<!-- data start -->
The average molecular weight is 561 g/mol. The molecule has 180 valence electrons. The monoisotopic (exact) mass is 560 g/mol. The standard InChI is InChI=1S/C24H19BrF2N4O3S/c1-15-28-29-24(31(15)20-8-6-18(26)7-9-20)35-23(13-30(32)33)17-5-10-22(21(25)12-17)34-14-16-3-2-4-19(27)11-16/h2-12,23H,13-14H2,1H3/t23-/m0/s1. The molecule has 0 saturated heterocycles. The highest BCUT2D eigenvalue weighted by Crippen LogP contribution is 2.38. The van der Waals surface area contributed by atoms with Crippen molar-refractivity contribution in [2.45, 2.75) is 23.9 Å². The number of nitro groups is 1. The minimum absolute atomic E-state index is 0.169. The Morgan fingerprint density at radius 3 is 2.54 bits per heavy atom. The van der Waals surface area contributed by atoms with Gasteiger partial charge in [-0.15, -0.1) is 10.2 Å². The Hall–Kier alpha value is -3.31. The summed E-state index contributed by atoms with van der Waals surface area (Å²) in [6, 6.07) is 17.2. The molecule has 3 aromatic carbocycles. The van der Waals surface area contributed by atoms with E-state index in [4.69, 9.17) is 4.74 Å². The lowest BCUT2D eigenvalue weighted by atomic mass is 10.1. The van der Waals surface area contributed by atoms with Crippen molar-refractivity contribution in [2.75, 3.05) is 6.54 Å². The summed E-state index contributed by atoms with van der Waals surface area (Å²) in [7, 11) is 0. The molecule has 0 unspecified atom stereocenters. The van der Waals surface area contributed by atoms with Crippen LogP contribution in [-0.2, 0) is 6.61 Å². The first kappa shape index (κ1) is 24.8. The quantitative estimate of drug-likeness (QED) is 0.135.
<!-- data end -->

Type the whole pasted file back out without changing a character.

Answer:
The average molecular weight is 561 g/mol. The molecule has 180 valence electrons. The monoisotopic (exact) mass is 560 g/mol. The standard InChI is InChI=1S/C24H19BrF2N4O3S/c1-15-28-29-24(31(15)20-8-6-18(26)7-9-20)35-23(13-30(32)33)17-5-10-22(21(25)12-17)34-14-16-3-2-4-19(27)11-16/h2-12,23H,13-14H2,1H3/t23-/m0/s1. The molecule has 0 saturated heterocycles. The highest BCUT2D eigenvalue weighted by Crippen LogP contribution is 2.38. The van der Waals surface area contributed by atoms with Crippen molar-refractivity contribution in [2.45, 2.75) is 23.9 Å². The number of nitro groups is 1. The minimum absolute atomic E-state index is 0.169. The Morgan fingerprint density at radius 3 is 2.54 bits per heavy atom. The van der Waals surface area contributed by atoms with Gasteiger partial charge in [-0.15, -0.1) is 10.2 Å². The Hall–Kier alpha value is -3.31. The summed E-state index contributed by atoms with van der Waals surface area (Å²) in [6, 6.07) is 17.2. The molecule has 3 aromatic carbocycles. The van der Waals surface area contributed by atoms with E-state index in [4.69, 9.17) is 4.74 Å². The lowest BCUT2D eigenvalue weighted by atomic mass is 10.1. The van der Waals surface area contributed by atoms with Crippen molar-refractivity contribution in [2.75, 3.05) is 6.54 Å². The summed E-state index contributed by atoms with van der Waals surface area (Å²) in [7, 11) is 0. The molecule has 0 unspecified atom stereocenters. The van der Waals surface area contributed by atoms with Crippen LogP contribution in [-0.2, 0) is 6.61 Å². The first kappa shape index (κ1) is 24.8. The quantitative estimate of drug-likeness (QED) is 0.135.